Optimizilla is very similar to TinyPNG in that you just drag-and-drop PNGs and JPGs and it does most of the work for you. However, with this one, you can control the final quality of the images (between 1% and 100%) on a per-image basis.
The downside is that you can only process 20 images at a time. Files can be downloaded individually or as a single ZIP file.
Kraken is another drag-and-drop tool that’s a bit more restrictive than the above tools, but has one big advantage: you can choose whether to compress using a lossy or lossless method. Download resulting images individually or as a single ZIP file.
The restrictions: Up to 1 MB per image and a total of 50 MB per month. Or you can get a premium subscription to increase the file size limit to 32 MB, the monthly upload limit to gigabytes, and unlock extra features like resizing and Dropbox synchronization.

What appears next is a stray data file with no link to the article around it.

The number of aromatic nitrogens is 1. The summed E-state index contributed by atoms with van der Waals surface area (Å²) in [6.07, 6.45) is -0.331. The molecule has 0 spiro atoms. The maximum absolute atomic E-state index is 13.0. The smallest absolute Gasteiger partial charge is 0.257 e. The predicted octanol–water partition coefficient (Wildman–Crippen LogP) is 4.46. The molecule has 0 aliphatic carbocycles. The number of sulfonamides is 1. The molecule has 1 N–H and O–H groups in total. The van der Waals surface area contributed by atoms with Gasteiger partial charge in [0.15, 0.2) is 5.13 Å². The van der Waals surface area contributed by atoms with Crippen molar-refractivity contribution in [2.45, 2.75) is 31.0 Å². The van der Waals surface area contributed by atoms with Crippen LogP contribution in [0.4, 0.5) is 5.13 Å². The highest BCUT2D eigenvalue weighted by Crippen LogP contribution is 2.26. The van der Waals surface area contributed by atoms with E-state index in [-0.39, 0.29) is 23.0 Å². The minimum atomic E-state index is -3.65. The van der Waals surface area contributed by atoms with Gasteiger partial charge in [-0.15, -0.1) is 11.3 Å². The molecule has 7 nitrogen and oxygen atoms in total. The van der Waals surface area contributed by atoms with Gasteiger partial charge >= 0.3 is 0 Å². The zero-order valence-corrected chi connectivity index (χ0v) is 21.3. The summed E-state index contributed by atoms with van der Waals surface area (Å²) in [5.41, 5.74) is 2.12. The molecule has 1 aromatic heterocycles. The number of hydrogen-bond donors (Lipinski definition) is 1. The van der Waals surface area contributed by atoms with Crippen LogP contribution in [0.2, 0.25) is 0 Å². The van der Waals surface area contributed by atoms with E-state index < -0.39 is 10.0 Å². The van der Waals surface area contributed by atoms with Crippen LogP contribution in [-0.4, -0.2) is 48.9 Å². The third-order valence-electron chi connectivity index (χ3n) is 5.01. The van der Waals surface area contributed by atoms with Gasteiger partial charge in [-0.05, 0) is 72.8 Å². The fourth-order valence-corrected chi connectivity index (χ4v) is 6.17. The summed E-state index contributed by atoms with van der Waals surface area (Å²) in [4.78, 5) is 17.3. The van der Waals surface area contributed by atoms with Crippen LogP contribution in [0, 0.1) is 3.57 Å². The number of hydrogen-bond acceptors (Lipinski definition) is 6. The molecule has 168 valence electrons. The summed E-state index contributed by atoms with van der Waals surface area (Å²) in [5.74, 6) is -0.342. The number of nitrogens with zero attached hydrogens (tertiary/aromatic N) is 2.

We’ve lauded the benefits of Kraken before, but unless you need the lossless compression, TinyPNG or Optimizilla may fare better for you.
Image Converter Tools
Different image formats have different pros and cons — check out our comparison of JPG, PNG, and GIF — and often it makes more sense to prioritize one format over others. These tools come in handy when you want to switch a lot of images to a particular format.
Raw.Pics.io isn’t just a handy tool, but it’s beautifully designed too. It makes you want to use it, and that’s rare among online tools (which tend to be hastily thrown together).